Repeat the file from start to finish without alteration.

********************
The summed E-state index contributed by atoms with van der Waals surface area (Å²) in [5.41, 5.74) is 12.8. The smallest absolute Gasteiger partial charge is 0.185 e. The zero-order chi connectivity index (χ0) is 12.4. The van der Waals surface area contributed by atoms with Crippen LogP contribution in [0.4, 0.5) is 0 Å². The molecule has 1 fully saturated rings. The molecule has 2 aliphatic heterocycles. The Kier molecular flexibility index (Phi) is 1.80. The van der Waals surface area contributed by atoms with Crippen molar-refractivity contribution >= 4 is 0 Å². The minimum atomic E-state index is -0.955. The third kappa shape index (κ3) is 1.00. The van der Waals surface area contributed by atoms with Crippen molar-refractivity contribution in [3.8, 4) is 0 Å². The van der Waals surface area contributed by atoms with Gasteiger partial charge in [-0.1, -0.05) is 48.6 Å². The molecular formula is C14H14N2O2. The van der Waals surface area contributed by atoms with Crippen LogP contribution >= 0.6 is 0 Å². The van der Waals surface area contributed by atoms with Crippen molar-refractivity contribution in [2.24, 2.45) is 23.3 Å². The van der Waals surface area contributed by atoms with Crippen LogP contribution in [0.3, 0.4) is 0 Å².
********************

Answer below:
The summed E-state index contributed by atoms with van der Waals surface area (Å²) in [5.41, 5.74) is 12.8. The smallest absolute Gasteiger partial charge is 0.185 e. The zero-order chi connectivity index (χ0) is 12.4. The van der Waals surface area contributed by atoms with Crippen LogP contribution in [0.4, 0.5) is 0 Å². The molecule has 1 fully saturated rings. The molecule has 2 aliphatic heterocycles. The Kier molecular flexibility index (Phi) is 1.80. The van der Waals surface area contributed by atoms with Crippen molar-refractivity contribution >= 4 is 0 Å². The minimum atomic E-state index is -0.955. The third kappa shape index (κ3) is 1.00. The van der Waals surface area contributed by atoms with Crippen molar-refractivity contribution in [3.8, 4) is 0 Å². The van der Waals surface area contributed by atoms with Gasteiger partial charge in [-0.1, -0.05) is 48.6 Å². The molecular formula is C14H14N2O2. The van der Waals surface area contributed by atoms with Crippen LogP contribution >= 0.6 is 0 Å². The van der Waals surface area contributed by atoms with Crippen molar-refractivity contribution in [2.24, 2.45) is 23.3 Å². The van der Waals surface area contributed by atoms with Crippen LogP contribution in [0.3, 0.4) is 0 Å².